A collaboration of Crime Stoppers, NSW Police Force and the Rural Crime Prevention Team has announced at AgQuip last week they are launching the largest single crime prevention initiative for rural NSW.

The state-wide campaign is urging people to report crime more often to the police assistance line (PAL) to collectively gain a better understanding of rural crime.

It is hoped the official slogan ‘be a pal and report it to PAL 131 444’ will become a well-known saying.

Everyone is encouraged to call with information regarding crime regardless if they are the victim or a bystander.

The message zeroed in on farmers who according to the University of New England deputy vice chancellor of research, professor Chris Armstrong: “80 per cent of farmers have experienced crime in the past. Thirty per cent of farmers have experience crime more than seven times.”

Issues such as stock and diesel theft are an issue for farmers.

The initiative also involves the University of New England, Australian Hotel Association, NSW Farmers and more.

These organisations will collectively spread awareness of the message, collect data and deploy resources fit for regional areas.

Crime Stoppers and the NSW government have funded the production of the communication materials.

Regional NSW will see a saturation of the message, working with the Australian Hotel Association to see merchandising in pubs.

“What we know is there is a significant amount of under-reporting in regional NSW,” Peter Price AM CEO Crime Stoppers NSW said.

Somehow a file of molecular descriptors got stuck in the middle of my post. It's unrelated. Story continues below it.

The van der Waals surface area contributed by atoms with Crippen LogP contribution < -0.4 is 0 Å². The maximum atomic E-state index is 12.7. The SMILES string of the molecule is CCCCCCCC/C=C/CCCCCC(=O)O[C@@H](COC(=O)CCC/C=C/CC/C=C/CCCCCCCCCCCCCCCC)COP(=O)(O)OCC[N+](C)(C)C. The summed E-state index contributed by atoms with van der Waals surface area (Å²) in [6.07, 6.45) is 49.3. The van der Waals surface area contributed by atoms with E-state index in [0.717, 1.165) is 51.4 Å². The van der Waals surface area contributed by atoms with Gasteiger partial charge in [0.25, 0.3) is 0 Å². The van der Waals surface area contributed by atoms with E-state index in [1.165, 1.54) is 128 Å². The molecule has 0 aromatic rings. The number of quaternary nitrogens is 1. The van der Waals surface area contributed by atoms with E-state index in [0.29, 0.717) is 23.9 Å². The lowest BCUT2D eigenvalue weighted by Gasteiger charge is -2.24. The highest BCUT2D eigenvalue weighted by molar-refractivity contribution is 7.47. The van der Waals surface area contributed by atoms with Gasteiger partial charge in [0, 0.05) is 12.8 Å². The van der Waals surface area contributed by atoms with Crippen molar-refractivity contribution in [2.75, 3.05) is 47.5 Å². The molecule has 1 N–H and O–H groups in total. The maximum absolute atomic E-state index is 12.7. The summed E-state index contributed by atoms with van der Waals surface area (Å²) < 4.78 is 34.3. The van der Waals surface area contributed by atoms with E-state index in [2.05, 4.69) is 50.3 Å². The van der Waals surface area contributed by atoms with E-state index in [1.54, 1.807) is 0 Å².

There is a push for any information on crime to be reported – no matter how insignificant it may seem.

“All crime is a crime,” Mr Price said.

“When you report it to the police assistance line, we can then deploy resources accordingly.”

Detective Chief Inspector Cameron Whiteside from the Rural Crime Prevention Team said it was vital this information comes in to improve the current crime landscape.

“The missing piece of the puzzle is that we need the information,” Det Chief Insp Whiteside said.

“Worldwide, rural crime is only reported about 50 per cent of the time.”

“Once you report a matter to the police, not every matter is going to be solved, that is the reality but let us do our best.”

“If it cannot be solved for various reasons, we speak to the farmer about that and look at ways and strategies that we can improve.”

There are various reasons why people may choose not to report a crime.

The police assistance line adds another option to reporting crime outside of calling a local police station or Crime Stoppers.

“There is a difference, but the information will get to the same place,” Det Chief Insp Whiteside said.

With more data readily available, there will be opportunity to deploy more relevant resources and a better outcome.

“We increase the knowledge of our uniformed police with internal training and take all rural crime reports seriously,” Det Chief Insp Whiteside said.

He encouraged farmers to use the resources on the Crime Stoppers and rural crime prevention team website that is currently available.

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